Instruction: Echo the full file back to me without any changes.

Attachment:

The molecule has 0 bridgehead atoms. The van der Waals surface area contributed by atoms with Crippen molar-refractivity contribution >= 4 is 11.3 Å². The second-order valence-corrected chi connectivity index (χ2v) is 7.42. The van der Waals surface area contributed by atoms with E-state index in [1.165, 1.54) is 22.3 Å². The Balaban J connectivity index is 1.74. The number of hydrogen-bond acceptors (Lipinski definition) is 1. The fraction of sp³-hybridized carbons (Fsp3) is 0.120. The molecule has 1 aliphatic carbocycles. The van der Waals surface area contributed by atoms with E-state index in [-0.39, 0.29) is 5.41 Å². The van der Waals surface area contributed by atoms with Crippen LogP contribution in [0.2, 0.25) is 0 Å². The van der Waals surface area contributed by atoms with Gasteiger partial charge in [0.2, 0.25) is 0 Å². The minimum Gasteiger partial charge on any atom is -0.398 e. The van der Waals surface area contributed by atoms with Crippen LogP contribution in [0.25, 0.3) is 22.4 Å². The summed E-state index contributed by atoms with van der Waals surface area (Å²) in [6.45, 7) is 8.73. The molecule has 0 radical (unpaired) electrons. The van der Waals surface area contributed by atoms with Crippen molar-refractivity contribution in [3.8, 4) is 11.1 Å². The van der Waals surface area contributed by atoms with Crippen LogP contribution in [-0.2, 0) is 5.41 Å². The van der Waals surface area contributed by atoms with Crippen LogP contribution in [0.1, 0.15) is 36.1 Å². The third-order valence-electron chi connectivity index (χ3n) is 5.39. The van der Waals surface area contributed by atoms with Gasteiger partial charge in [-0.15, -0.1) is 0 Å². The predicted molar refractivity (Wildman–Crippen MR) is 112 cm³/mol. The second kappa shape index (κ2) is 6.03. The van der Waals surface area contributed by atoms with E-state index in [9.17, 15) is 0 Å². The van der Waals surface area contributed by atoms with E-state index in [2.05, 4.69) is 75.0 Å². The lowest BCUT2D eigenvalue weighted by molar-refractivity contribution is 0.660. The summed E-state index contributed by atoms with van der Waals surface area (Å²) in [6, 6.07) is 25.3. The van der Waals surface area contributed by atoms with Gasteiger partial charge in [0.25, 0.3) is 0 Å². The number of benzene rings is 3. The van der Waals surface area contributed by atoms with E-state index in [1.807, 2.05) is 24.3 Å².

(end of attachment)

The molecule has 0 bridgehead atoms. The van der Waals surface area contributed by atoms with Crippen molar-refractivity contribution >= 4 is 11.3 Å². The second-order valence-corrected chi connectivity index (χ2v) is 7.42. The van der Waals surface area contributed by atoms with E-state index in [1.165, 1.54) is 22.3 Å². The Balaban J connectivity index is 1.74. The number of hydrogen-bond acceptors (Lipinski definition) is 1. The fraction of sp³-hybridized carbons (Fsp3) is 0.120. The molecule has 1 aliphatic carbocycles. The van der Waals surface area contributed by atoms with E-state index in [-0.39, 0.29) is 5.41 Å². The van der Waals surface area contributed by atoms with Crippen LogP contribution in [0.2, 0.25) is 0 Å². The van der Waals surface area contributed by atoms with Gasteiger partial charge in [0.2, 0.25) is 0 Å². The minimum Gasteiger partial charge on any atom is -0.398 e. The van der Waals surface area contributed by atoms with Crippen LogP contribution in [0.25, 0.3) is 22.4 Å². The summed E-state index contributed by atoms with van der Waals surface area (Å²) in [6.45, 7) is 8.73. The molecule has 0 radical (unpaired) electrons. The van der Waals surface area contributed by atoms with Crippen molar-refractivity contribution in [3.8, 4) is 11.1 Å². The van der Waals surface area contributed by atoms with Crippen LogP contribution in [-0.2, 0) is 5.41 Å². The van der Waals surface area contributed by atoms with Crippen LogP contribution in [0.1, 0.15) is 36.1 Å². The third-order valence-electron chi connectivity index (χ3n) is 5.39. The van der Waals surface area contributed by atoms with Gasteiger partial charge in [-0.15, -0.1) is 0 Å². The predicted molar refractivity (Wildman–Crippen MR) is 112 cm³/mol. The second kappa shape index (κ2) is 6.03. The van der Waals surface area contributed by atoms with E-state index in [9.17, 15) is 0 Å². The van der Waals surface area contributed by atoms with E-state index in [2.05, 4.69) is 75.0 Å². The lowest BCUT2D eigenvalue weighted by molar-refractivity contribution is 0.660. The summed E-state index contributed by atoms with van der Waals surface area (Å²) in [6, 6.07) is 25.3. The van der Waals surface area contributed by atoms with Gasteiger partial charge in [0.25, 0.3) is 0 Å². The number of benzene rings is 3. The van der Waals surface area contributed by atoms with E-state index in [1.807, 2.05) is 24.3 Å².